It's a phrase that gets said a lot around here, even though our context has nothing to do with the movie by that name or the sport/story behind it. It's just a catchy little shorthand that's far more entertaining than saying bend that right knee over and over. Time for a little update on my favorite PT patient.
He's doing great.
He kicked the walker to the curb about ten days ago and the cane which replaced it only lasted two or three days. It's just him and his new knees now, both getting stronger every day. Too bad I didn't get a photo of him with his sporty copper-colored cane.
He's still doing outpatient therapy although starting this week it will be twice a week instead of three times. He starts each session now with 15 minutes on the stationary bike. It was really hard to force the pedals all the way around the first time (last Monday), even with the seat pushed way back, but he's gained enough additional flexion that it's easier now. Well, it would be if he could keep the seat in that far-back position but, of course, he has to keep moving it up as part of the effort to get the knees to bend more. The girl who teaches my strength class is always telling us It doesn't get easier; you just get stronger. I think that saying or some variation of it applies in Wayne's case too.
And after the bike and thirty minutes of torture exercise therapy, they work with him on the practical side of rehabilitation. Like walking with a normal gait. For two years or more he's walked stiff-legged, swinging his right leg around with each step because it hurt to put weight on it bent. Now he's having to break that habit and that's just what it is...a habit. The therapist walks behind him, reminding him with each step to bend that right knee. Hence, the catch-phrase at the start. He's getting better at it but it isn't totally automatic yet.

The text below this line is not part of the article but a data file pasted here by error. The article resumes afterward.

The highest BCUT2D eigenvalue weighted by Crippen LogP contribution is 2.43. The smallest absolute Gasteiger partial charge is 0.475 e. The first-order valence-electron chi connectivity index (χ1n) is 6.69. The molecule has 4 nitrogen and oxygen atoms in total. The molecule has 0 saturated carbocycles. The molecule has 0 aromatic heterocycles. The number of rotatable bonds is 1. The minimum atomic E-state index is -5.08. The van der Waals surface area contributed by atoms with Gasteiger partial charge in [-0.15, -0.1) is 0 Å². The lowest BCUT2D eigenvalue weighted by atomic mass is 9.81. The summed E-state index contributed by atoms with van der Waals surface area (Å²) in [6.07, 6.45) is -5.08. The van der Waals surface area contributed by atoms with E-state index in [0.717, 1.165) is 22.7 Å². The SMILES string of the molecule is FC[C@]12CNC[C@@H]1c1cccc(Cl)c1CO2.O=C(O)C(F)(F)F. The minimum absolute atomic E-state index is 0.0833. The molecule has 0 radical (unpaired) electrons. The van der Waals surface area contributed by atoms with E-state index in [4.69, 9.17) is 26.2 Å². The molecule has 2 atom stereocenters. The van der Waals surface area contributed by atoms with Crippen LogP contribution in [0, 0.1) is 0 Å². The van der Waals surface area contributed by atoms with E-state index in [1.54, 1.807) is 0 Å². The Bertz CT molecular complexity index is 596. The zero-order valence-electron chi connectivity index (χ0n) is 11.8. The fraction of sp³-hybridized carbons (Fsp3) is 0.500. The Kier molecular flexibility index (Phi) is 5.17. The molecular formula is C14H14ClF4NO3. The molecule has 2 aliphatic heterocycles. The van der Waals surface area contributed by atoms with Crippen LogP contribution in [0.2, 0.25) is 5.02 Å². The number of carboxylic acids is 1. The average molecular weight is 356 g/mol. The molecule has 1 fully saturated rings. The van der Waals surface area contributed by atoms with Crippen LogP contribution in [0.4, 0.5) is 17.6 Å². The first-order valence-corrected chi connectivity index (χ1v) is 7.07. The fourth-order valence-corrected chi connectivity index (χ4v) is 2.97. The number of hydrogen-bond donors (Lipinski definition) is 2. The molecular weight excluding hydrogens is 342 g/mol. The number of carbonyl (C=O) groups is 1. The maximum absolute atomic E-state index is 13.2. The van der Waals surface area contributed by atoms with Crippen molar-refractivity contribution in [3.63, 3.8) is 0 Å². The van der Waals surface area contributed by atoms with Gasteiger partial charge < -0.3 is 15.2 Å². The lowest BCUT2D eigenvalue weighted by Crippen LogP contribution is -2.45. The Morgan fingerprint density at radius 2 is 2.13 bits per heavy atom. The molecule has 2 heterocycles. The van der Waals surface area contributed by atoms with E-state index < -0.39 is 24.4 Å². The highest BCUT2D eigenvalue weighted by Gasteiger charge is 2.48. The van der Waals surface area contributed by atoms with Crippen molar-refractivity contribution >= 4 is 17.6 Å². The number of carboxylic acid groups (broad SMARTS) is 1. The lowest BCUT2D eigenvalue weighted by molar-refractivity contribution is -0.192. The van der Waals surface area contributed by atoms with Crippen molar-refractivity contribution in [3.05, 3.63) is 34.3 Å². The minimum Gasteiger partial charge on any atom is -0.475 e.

They do stairs too. More re-learning...and trusting that the knees won't hurt with each step. There are only two floors in the rehabilitation institute but they go up and down that flight of stairs multiple times each session. It was five times on Friday. Some of the guys in our gang of friends joked the other night that they couldn't do five flights of stairs and they don't have knee problems.
One of the things we're working on at home is building up his endurance when it comes to walking. Obviously, we started with short distances...a lap around the driveway or up to the corner (the width of our yard plus two more). Today was the longest walk yet; he covered 1.25 miles.
He's still doing his five sets of home exercises every day and spending time on the tailgate of the pickup with weights on his ankles, swinging his legs. When he attended the pre-admission class, the person who covered physical therapy told him he wouldn't be retired after the surgery. He'd have a job and that was to exercise because surgery alone wasn't going to give him back his mobility. And while he joked the other day that at least with a job he had the weekends off, he's taken this job very seriously. And all his hard work is paying off.
I don't see any soccer balls in his future but he's getting that "bend it" thing down better every day.